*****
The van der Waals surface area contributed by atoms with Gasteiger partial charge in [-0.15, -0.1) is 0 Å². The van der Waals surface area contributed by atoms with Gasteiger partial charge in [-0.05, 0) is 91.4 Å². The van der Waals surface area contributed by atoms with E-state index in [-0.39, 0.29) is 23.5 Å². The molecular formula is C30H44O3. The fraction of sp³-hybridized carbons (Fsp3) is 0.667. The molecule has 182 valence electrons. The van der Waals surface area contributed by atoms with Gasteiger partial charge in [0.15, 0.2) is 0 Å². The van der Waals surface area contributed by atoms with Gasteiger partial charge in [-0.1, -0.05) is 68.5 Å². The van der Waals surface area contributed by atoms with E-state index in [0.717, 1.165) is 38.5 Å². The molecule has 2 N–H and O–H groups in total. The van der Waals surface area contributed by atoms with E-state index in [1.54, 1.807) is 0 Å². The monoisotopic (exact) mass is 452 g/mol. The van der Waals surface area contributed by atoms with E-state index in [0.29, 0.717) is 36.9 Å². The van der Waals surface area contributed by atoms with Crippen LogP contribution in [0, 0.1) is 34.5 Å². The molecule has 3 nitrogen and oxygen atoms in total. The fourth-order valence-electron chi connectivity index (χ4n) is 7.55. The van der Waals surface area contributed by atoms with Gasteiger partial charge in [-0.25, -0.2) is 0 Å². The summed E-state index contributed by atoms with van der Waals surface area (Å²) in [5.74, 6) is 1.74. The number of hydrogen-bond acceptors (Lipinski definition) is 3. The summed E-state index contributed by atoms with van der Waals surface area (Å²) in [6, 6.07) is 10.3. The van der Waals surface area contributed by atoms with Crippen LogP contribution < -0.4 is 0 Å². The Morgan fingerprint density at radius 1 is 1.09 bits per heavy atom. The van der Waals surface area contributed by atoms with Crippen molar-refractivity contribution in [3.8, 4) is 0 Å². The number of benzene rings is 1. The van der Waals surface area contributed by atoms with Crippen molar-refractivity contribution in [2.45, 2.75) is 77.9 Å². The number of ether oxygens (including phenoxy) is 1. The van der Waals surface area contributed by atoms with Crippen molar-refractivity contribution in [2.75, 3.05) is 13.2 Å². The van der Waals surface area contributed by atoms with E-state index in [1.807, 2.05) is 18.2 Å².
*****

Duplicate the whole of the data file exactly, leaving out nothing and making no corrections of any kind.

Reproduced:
The van der Waals surface area contributed by atoms with Gasteiger partial charge in [-0.15, -0.1) is 0 Å². The van der Waals surface area contributed by atoms with Gasteiger partial charge in [-0.05, 0) is 91.4 Å². The van der Waals surface area contributed by atoms with E-state index in [-0.39, 0.29) is 23.5 Å². The molecular formula is C30H44O3. The fraction of sp³-hybridized carbons (Fsp3) is 0.667. The molecule has 182 valence electrons. The van der Waals surface area contributed by atoms with Gasteiger partial charge in [0.15, 0.2) is 0 Å². The van der Waals surface area contributed by atoms with Gasteiger partial charge in [-0.1, -0.05) is 68.5 Å². The van der Waals surface area contributed by atoms with E-state index in [0.717, 1.165) is 38.5 Å². The molecule has 2 N–H and O–H groups in total. The van der Waals surface area contributed by atoms with E-state index in [1.54, 1.807) is 0 Å². The monoisotopic (exact) mass is 452 g/mol. The van der Waals surface area contributed by atoms with E-state index in [0.29, 0.717) is 36.9 Å². The van der Waals surface area contributed by atoms with Crippen LogP contribution in [0, 0.1) is 34.5 Å². The molecule has 3 nitrogen and oxygen atoms in total. The fourth-order valence-electron chi connectivity index (χ4n) is 7.55. The van der Waals surface area contributed by atoms with Gasteiger partial charge in [-0.25, -0.2) is 0 Å². The summed E-state index contributed by atoms with van der Waals surface area (Å²) in [5.74, 6) is 1.74. The number of hydrogen-bond acceptors (Lipinski definition) is 3. The summed E-state index contributed by atoms with van der Waals surface area (Å²) in [6, 6.07) is 10.3. The van der Waals surface area contributed by atoms with Crippen LogP contribution < -0.4 is 0 Å². The Morgan fingerprint density at radius 1 is 1.09 bits per heavy atom. The van der Waals surface area contributed by atoms with Crippen molar-refractivity contribution in [3.8, 4) is 0 Å². The number of benzene rings is 1. The van der Waals surface area contributed by atoms with Crippen molar-refractivity contribution in [2.45, 2.75) is 77.9 Å². The number of ether oxygens (including phenoxy) is 1. The van der Waals surface area contributed by atoms with Crippen molar-refractivity contribution in [2.75, 3.05) is 13.2 Å². The van der Waals surface area contributed by atoms with E-state index in [1.807, 2.05) is 18.2 Å².